San Sebastian: New York’s Submarine Picks Up World Sales Rights to Takuji Masuda’s ‘Bunker77’

The docu-feature, a portrait of U.S. surfing legend Bunker Spreckels, world premiered at festival's Savage Cinema sidebar

Bunker 77
Courtesy of San Sebastian Film Festival

SAN SEBASTIAN — New York-based Submarine Entertainment has acquired world sales rights to Takuji Masuda’s “Bunker77,” a feature length documentary on the life of surfing legend Bunker Spreckels.

“Bunker77” world premiered Sept. 22 at the San Sebastian Festival’s Savage Cinema section.

The documentary, winner in March of a Work in Progress award at the Sun Valley Film Festival’s The Film Lab, will debut in the U.S. at October’s Hamptons Festival, where Edward Norton, a “Bunker77” exec producer, will present the screening.

“Bunker 77” chronicles the extraordinary figure of Bunker Spreckels, Clark Gable’s stepson, heir to the Spreckels sugar fortune, a surfer, but also a big game hunter, martial arts aficionado, wild man and self-styled player who dressed like a pimp.

Spreckels attempted to earn immortality by hiring Craig Stecyk, a chronicler of California surf and skate scene, and photographer Art Brewer to capture his life. The project collapsed with his early death in 1977, from a heroine overdose, at the age of 27.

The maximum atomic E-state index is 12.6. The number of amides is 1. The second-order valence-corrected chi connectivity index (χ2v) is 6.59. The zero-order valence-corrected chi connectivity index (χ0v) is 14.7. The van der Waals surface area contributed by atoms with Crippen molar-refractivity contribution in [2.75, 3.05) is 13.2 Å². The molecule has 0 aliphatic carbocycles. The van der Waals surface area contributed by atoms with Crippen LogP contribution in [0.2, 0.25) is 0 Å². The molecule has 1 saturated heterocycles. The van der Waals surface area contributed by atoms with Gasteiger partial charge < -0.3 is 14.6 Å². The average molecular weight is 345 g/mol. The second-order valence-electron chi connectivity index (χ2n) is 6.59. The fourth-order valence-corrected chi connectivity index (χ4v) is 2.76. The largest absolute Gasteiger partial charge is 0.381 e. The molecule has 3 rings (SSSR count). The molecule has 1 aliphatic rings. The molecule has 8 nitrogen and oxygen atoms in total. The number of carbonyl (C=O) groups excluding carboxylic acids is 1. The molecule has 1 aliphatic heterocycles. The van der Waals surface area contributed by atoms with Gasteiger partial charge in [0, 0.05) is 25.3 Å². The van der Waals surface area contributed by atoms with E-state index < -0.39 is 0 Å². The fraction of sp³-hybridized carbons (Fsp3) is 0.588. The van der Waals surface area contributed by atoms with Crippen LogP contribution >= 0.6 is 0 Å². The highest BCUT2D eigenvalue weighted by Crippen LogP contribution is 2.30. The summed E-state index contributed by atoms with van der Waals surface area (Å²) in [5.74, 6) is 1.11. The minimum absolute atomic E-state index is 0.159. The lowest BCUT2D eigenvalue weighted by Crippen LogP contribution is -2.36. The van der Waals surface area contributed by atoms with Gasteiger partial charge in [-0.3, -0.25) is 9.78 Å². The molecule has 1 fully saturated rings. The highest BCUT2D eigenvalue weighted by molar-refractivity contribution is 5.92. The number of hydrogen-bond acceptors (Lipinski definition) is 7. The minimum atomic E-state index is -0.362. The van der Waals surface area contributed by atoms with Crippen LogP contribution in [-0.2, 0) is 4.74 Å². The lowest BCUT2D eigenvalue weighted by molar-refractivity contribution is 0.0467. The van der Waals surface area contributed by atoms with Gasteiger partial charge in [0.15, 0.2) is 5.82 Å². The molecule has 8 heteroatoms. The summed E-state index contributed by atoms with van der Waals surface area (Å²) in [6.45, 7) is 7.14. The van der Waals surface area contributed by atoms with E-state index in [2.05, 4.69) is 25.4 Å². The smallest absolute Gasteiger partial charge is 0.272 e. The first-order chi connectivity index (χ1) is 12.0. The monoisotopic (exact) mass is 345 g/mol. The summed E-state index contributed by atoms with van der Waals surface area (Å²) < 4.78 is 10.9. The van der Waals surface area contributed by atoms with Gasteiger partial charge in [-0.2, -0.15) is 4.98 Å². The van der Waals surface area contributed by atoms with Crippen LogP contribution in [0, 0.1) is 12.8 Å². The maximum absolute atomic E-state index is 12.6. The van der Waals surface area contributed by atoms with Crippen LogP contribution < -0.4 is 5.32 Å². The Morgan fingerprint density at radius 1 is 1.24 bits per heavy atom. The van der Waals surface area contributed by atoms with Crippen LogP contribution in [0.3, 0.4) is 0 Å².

Written, directed and produced by Masuda, a former Japanese surfing champion who studied the life of Bunker Spreckels for 20 years, “Bunker77” is set up at Endangered Spirit, Masuda’s Switzerland-based outfit.

Often via achieve footage, the documentary features Laird Hamilton, Tony Alva, Johnny Knoxville, Rory Russell, Kenneth Anger, Ellie Silva, Bunker Spreckels himself and Clark Gable.

Co-produced by Stecyk and Brewer, “Bunker77’s” filmmaking has been supervised by Stephen Gaghan, an Academy Award winner for “Traffic,” as well as many other surf filmmakers such as Mike Judge and Joel Kinnaman.

According to Masuda, “the film will appeal not only to the roughly 20 million surfers worldwide, but it has proven cross over interest for urban tastemakers,” as demonstrated by the successive editions of the Masuda-written book “Bunker Spreckels, Surfing’s Divine Prince of Decadence,” which Taschen published in 2007.

“The spirit of Bunker symbolizes what would be the opposite side of the spectrum to the performance-based athletic surfing that has been recently accepted into the Olympics from 2020 Tokyo Games,” Masuda said.

He added: “Bunker represents the rebellious nature of the surfing tribe that still attempts to be individualistic in this global society.”

Also a distribution and production company, Submarine has been involved in the last three Academy Award winning documentaries: “Citizenfour,” “20 Feet From Stardom” and “Searching for Sugarman.”

Yokohama-born Takuji Masuda was a publisher of Super X Media, that brought surfing and street art cultures together in the 90s. He is currently enrolled in the MFA program in cinematic media production at Malibu’s Pepperdine University.